Dr. Billie Beckwith-Cohen


Background: I was born and raised in Tel-Aviv, Israel, and spent my summers with my family in Manhattan, NY. I earned a BSc in Life and Medical sciences from Tel-Aviv University in Israel, and a Doctor of Veterinary Medicine from the Hebrew University of Jerusalem. After completing my veterinary education, I worked in small animal private practice, and simultaneously obtained an MBA at Tel-Aviv University. My ongoing passion for vision and ophthalmology lead me to fellowship training in comparative ocular pathology at UW-Madison, WI, and then to pursue a PhD at the department of Vision Science at UC Berkeley.

 Current Research: At the Kramer lab my work has been focused on two main fields.

1.     Optical sensing of neuronal activity in a cone-rich retina- Lateral inhibition is a key neural network phenomenon that enhances contrast sensitivity in sensory systems. The reciprocal synapse between cone photoreceptors and horizontal cells underlies lateral inhibition. Despite being recognized in the early 1950s, the signal, which mediates it, is still actively debated. My work at UC Berkeley includes research aimed at advancing our understanding of retinal physiology and circuitry using transgenic zebrafish models. This work includes projects, which support the theory by which lateral inhibition is mediated by a proton signal. I have been examining the proton gradient within the cone to horizontal cell synaptic cleft using three lines of transgenic zebrafish, which express genetically encoded fluorescent pH probes, two of which were developed in the laboratory. I have been using 2-photon Calcium imaging and immunohistochemistry coupled with super-resolution imaging techniques to help localize these probes within the synaptic cleft. Furthermore, I have been performing electroretinograms on transgenic zebrafish larvae and 2 -photon Calcium imaging on ex-vivo retinae, expressing designer receptors exclusively activated by designer drugs (DREADDs) and Pharmacologically Selective Actuator Modules (PSAMs), as well as genetically encoded Calcium indicators (the GECI GCaMP6f) to examine how pharmacological manipulation of horizontal cells affects the ERG as a whole, and more specifically retinal ganglion cell activity during lateral inhibition.

Beckwith-Cohen B, Holzhausen L, Kramer R. Optogenetic detection of spatial inhomogeneity of protons in the synaptic cleft during horizontal cell to cone feedback underlying lateral inhibition. Investigative Ophthalmology & Visual Science. 58(8):2977-2977.

2. Applying photoswitch compounds to impart visual sensitivity to degenerated retinae and to investigate retinal function following retinal degeneration. Retinal degeneration in retinitis pigmentosa (RP) severely affects the outer retina, while leaving much of the inner retinal circuitry intact. Currently, I am working on the optimization of formulations to allow for long lasting effects of photoswitches injected intravitreally into murine and rat models of RP. In order to study the effects of photoswitches on retinal physiology and remodeling I am utilizing behavioral assays, and intend to incorporate Calcium imaging to study the physiological effects that photoswitches have on specific retinal ganglion cells. The lab employs 2-photon microscopy for Calcium imaging for both ex-vivo and soon to be performed in-vivo retinal imaging.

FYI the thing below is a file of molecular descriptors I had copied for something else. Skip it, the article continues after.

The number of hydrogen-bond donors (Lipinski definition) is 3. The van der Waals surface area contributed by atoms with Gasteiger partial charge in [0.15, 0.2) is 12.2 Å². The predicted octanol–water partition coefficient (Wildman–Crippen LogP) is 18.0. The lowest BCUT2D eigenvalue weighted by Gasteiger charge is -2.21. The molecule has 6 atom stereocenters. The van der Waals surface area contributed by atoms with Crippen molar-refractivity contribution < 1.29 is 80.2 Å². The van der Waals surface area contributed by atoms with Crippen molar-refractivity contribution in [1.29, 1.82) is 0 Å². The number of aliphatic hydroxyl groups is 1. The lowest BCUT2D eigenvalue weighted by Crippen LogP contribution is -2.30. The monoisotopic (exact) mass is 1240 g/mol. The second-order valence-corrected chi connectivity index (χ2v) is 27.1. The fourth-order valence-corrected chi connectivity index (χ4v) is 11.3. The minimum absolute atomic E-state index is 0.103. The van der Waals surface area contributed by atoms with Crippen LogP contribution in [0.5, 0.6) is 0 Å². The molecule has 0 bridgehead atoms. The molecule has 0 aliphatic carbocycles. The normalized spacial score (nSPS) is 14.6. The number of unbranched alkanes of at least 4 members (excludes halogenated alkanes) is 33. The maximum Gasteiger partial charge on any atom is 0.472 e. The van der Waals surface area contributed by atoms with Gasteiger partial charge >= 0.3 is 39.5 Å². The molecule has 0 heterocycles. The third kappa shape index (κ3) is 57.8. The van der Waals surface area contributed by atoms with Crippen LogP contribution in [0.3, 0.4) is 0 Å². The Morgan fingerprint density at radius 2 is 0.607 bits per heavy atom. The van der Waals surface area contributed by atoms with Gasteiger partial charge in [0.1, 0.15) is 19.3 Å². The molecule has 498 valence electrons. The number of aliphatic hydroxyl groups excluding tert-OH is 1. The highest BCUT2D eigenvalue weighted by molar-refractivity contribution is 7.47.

Prior Publications:

B. Beckwith-Cohen, L.B.C Teixeira, D.J Maggs, R.R. Dubielzig, Feline Epitheliotropic Mastocytic Conjunctivitis. Veterinary Pathology, 2017 Jan;54(1):141-146. Epub Jun 2016.

B. Beckwith-Cohen, E. Bentley, D.J. Gasper, G. McLellan, R.R. Dubielzig, Immune-Mediated Keratitis in Dogs Following Treatment with Carbonic-Anhydrase Inhibitors. Journal of the American Veterinary Medical Association, 2015 Dec;247(12):1419-1426.

B. Beckwith-Cohen, D.J. Gasper, E. Bentley, H. Gittelman, A.E. Ellis, K.F. Snowden, B.C. Shock, M.J. Yabsley, R.R. Dubielzig, Protozoal Infections of the Cornea and Conjunctiva in Dogs Associated with Chronic Ocular Disease and Topical Immunosuppression. Veterinary Ophthalmology, 2016 May 3;19(3):206-213. Epub Jun 2015.

B. Beckwith-Cohen, L.B.C Teixeira, J.A. Ramos-Vara, R.R. Dubielzig, Squamous Papillomas of the Conjunctiva in Dogs: A Condition Not Associated With Papillomavirus Infection. Veterinary Pathology, 2015 Jul;52(4):676-680. Epub Oct 2014.

B. Beckwith-Cohen, E. Bentley, R.R. Dubielzig, The Outcome of Iridociliary Epithelial Tumor Biopsies in Dogs, A Retrospective Study. Veterinary Record, 2015: 176(6) 147. Epub Oct 2014.

B. Beckwith-Cohen, L.B.C Teixeira, R.R. Dubielzig, Presumed Primary Intraocular Chondrosarcoma in Cats. Journal of Veterinary Diagnostic Investigation, 2014: 26(5) 664-668.

B. Beckwith-Cohen, D. Elad, T. Bdolah-Abram, R. Ofri, Comparison of Tear pH in Dogs, Horses and Cattle. American Journal of Veterinary Research, 2014: 75(5): 494-499.

B. Beckwith-Cohen, I.H. Horowitz, T. Bdolah-Abram, A. Lublin, R. Ofri, Differences in Ocular Parameters Between Diurnal and Nocturnal Raptors. Veterinary Ophthalmology, 2015: Suppl s1:98-105. Epub Nov 2013.

B. Beckwith-Cohen, O. Koren, S. Blum, D. Elad, Variations in Vaginal pH in Dairy Cattle Associated with Parity and the Periparturient Period, Israel Journal of Veterinary Medicine, 2012: 67(1): 55-59.